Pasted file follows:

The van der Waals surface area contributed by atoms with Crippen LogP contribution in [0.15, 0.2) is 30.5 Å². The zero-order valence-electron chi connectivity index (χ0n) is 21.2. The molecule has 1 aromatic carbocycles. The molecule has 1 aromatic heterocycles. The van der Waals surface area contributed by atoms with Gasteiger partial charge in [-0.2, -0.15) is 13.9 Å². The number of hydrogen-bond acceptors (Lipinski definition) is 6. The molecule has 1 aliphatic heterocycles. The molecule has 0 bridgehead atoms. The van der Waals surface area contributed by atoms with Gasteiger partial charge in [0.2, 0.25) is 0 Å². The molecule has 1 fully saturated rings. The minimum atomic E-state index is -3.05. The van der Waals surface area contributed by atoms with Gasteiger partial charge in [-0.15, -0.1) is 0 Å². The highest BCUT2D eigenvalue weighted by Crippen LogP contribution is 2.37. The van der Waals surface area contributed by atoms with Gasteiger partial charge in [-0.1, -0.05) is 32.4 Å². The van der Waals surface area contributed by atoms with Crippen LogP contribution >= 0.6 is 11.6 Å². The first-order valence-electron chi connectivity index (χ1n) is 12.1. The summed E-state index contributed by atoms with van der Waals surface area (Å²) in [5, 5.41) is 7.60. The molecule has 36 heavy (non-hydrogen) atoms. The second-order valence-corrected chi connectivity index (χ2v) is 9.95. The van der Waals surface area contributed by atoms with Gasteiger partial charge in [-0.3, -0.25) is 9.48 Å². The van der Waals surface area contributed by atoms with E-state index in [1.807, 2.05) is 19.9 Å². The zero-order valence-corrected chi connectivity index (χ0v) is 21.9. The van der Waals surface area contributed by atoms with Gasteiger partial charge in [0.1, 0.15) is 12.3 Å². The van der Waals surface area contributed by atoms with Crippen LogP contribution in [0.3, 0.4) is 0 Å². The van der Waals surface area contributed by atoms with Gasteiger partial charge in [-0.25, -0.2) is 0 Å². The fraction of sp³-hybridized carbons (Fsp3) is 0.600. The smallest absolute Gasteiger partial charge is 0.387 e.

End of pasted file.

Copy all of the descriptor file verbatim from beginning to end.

The van der Waals surface area contributed by atoms with Crippen LogP contribution in [0.15, 0.2) is 30.5 Å². The zero-order valence-electron chi connectivity index (χ0n) is 21.2. The molecule has 1 aromatic carbocycles. The molecule has 1 aromatic heterocycles. The van der Waals surface area contributed by atoms with Gasteiger partial charge in [-0.2, -0.15) is 13.9 Å². The number of hydrogen-bond acceptors (Lipinski definition) is 6. The molecule has 1 aliphatic heterocycles. The molecule has 0 bridgehead atoms. The van der Waals surface area contributed by atoms with Gasteiger partial charge in [0.2, 0.25) is 0 Å². The molecule has 1 fully saturated rings. The minimum atomic E-state index is -3.05. The van der Waals surface area contributed by atoms with Gasteiger partial charge in [-0.15, -0.1) is 0 Å². The highest BCUT2D eigenvalue weighted by Crippen LogP contribution is 2.37. The van der Waals surface area contributed by atoms with Gasteiger partial charge in [-0.1, -0.05) is 32.4 Å². The van der Waals surface area contributed by atoms with Crippen LogP contribution >= 0.6 is 11.6 Å². The first-order valence-electron chi connectivity index (χ1n) is 12.1. The summed E-state index contributed by atoms with van der Waals surface area (Å²) in [5, 5.41) is 7.60. The molecule has 36 heavy (non-hydrogen) atoms. The second-order valence-corrected chi connectivity index (χ2v) is 9.95. The van der Waals surface area contributed by atoms with Gasteiger partial charge in [-0.3, -0.25) is 9.48 Å². The van der Waals surface area contributed by atoms with E-state index in [1.807, 2.05) is 19.9 Å². The zero-order valence-corrected chi connectivity index (χ0v) is 21.9. The van der Waals surface area contributed by atoms with Gasteiger partial charge in [0.1, 0.15) is 12.3 Å². The van der Waals surface area contributed by atoms with Crippen LogP contribution in [0.3, 0.4) is 0 Å². The van der Waals surface area contributed by atoms with Gasteiger partial charge in [-0.25, -0.2) is 0 Å². The fraction of sp³-hybridized carbons (Fsp3) is 0.600. The smallest absolute Gasteiger partial charge is 0.387 e.